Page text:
How Do Epidural Steroid Injections (ESIs) Work?
An Epidural Steroid Injection (ESI) is commonly used to treat inflammation in the lower back, as well as any related neck and leg pain. In these conditions, spinal nerves become inflamed as the passages where these nerves travel down the spine begin to narrow. (ESIs) can resolve that pain. In addition, your doctor can also use (ESIs) to diagnose which nerves in the spine are causing problems.
Normally, your doctor will inject (ESIs) into the lower back in sets of 2 or 3. This helps to reduce pain, as well as strengthen the lower back. It is important to note that (ESIs) are meant to manage lower back pain, not cure it. With that said, a patient’s mobility will improve and their back will heal quicker because of the decrease in pain. The injections only take less than a minute to administer. And, the performing physician will often follow up an (ESI) with an immediate examination.
How are Epidural Steroid Injections (ESIs) Performed?
Your physician can deliver the steroid into the epidural space through three methods: the caudal, interlaminar, and transforaminal approaches. The common trend between these methods involves placing a needle through the use of fluoroscopic guidance. Before you receive the injection, a nurse or doctor will thoroughly clean the treatment area. Contrast dyes are used to ensure that the steroid travels to the correct area. In many cases, your doctor will use a local anesthetic along with the steroid to make the process less painful for the patient.
The interlaminar approach involves placing the needle into the back of the epidural space, which allows for your doctor to deliver the steroid over a wider area. The caudal method is not too different, injecting the needle in a small boney opening just above the tailbone. This allows for your doctor to place the needle into the bottom of the epidural space. Using these methods, the steroid will spread over multiple spinal segments which allows for the medication to reach both sides of the spinal canal. With transforaminal (ESIs), or nerve blocks, the needle is placed beside the nerve as it leaves the spine. After which, medication is placed into the nerve sleeve, which then travels up into the epidural space from the side. Using this method, a concentrated dose of the steroid can seep into the affected area.
These (ESIs) can be performed on an outpatient basis, allowing the patient to return to their previous activities the following day. Patients can request mild sedation for the procedure, but most just stick with local anesthesia.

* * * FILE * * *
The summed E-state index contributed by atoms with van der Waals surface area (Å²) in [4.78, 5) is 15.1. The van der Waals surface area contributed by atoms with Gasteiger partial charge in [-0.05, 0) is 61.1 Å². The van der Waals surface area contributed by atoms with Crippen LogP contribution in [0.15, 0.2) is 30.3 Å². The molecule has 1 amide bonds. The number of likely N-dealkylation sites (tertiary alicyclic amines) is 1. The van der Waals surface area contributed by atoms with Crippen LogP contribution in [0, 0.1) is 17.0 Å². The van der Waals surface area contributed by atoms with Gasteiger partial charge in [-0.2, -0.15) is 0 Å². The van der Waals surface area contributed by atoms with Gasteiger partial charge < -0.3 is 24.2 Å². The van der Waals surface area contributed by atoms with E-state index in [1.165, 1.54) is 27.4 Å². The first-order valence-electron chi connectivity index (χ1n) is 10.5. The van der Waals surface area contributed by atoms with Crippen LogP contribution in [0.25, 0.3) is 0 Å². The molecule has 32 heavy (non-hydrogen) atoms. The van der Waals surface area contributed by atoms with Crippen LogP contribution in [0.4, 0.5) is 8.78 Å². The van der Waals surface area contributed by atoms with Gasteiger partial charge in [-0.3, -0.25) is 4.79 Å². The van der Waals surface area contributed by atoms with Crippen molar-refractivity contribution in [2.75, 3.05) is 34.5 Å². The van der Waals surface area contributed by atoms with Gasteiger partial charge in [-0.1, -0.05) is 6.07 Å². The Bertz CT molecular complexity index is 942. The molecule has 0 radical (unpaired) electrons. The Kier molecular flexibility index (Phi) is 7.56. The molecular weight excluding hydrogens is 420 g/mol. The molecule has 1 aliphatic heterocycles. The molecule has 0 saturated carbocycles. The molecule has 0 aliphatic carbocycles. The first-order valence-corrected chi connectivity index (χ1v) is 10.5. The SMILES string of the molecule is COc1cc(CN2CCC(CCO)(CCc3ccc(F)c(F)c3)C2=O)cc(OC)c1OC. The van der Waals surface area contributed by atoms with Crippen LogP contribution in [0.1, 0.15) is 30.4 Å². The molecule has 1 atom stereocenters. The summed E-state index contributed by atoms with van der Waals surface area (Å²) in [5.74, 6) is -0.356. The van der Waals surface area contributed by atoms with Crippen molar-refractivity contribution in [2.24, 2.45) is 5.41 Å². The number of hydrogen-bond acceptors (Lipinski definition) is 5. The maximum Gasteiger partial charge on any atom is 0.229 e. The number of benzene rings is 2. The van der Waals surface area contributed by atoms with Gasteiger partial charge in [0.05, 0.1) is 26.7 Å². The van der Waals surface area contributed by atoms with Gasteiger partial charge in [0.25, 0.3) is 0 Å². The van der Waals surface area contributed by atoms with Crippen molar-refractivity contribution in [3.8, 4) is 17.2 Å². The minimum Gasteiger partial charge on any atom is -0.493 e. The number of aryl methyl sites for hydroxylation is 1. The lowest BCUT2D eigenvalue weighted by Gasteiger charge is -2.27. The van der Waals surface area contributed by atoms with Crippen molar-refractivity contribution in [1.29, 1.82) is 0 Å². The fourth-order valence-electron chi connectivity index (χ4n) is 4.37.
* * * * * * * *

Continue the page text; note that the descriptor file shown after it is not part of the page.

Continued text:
What To Expect
(ESIs) normally begin working within 1-3 days following treatment. However, in rare cases, it may take up to 7 days for you to feel pain relief. Most patients tolerate the injection very well and experience only mild side effects, which resolve within a few days. Diabetics and those with allergies to contrast dyes should discuss these conditions with their doctor before receiving an (ESI).
(ESIs) have been performed for many years and are considered a safe and effective treatment for neck, back, leg, and arm pain. Serious complications are rare and minimized through the use of x-ray guidance. Overall, most patients tolerate (ESIs) very well.
Injections can provide patients with improvement in both pain and function for several months or longer. If the patient notices significant relief, then your physician can repeat these injections without risk to maintain these improvements. (ESIs) are commonly used with other treatments, such as medications and physical therapy, in order to maximize their effects.
Am I A Candidate For An (ESI)?
Patients with low back, neck, arm, or leg pain may benefit from an (ESI). Most commonly, orthopedists use this treatment to address the following conditions:
- Herniated Disc: Irritation, pain, and swelling caused by the gel-like material within spinal discs squeezing out and coming in contact with spinal nerves.
- Sciatica: Pain in the sciatic nerve that travels from the buttocks and down to the legs. Compression of the 1st sacral nerve and the 5th lumbar nerve often leads to this condition.
- Degenerative Disc Disease: Breakdown/aging of vertebrae caused by collapsing disc spaces, annular tears, and bone spur growth.
- Spinal Stenosis: Back and leg pain caused by the narrowing of the spinal canal as well as the nerve root canal.
- Spondylolisthesis: Caused by vertebral fractures/weaknesses that lead to the vertebrae slipping forward and compressing nerve roots
(ESIs) are particularly helpful in treating painful inflammatory conditions. Doctors also use (ESIs) for diagnostic purposes, such as determining whether surgery could help the pain associated with a herniated disc.
In addition to people with diabetes and pregnant women, these injections should not be performed on patients who have bleeding problems or an infection.
What Happens After Treatment?
Patients will be able to walk around directly after receiving an (ESI). Usually, doctors will observe the patient for a short time before allowing them to leave the center. Rarely, temporary numbness or weakness can occur in the legs. So, your physician will advise that you bring someone along who can take you home afterward.
You should be able to resume full activity the next day. However, you may notice some soreness around the treated area, but you can easily treat this by using ice and OTC medicines such as Tylenol. Your doctor will recommend that you keep track of your pain levels as the numbing medicine wears off and the (ESI) takes effect.
Patients may want to schedule a follow-up visit with their doctor to address any and all concerns.
Are you considering an (ESI) for your treatment? If so, contact our board-certified spine and orthopedic experts at OLSS. Our practice has clinics in Florida, New Jersey, and New York, as well as a team of award-winning experts whom you can trust.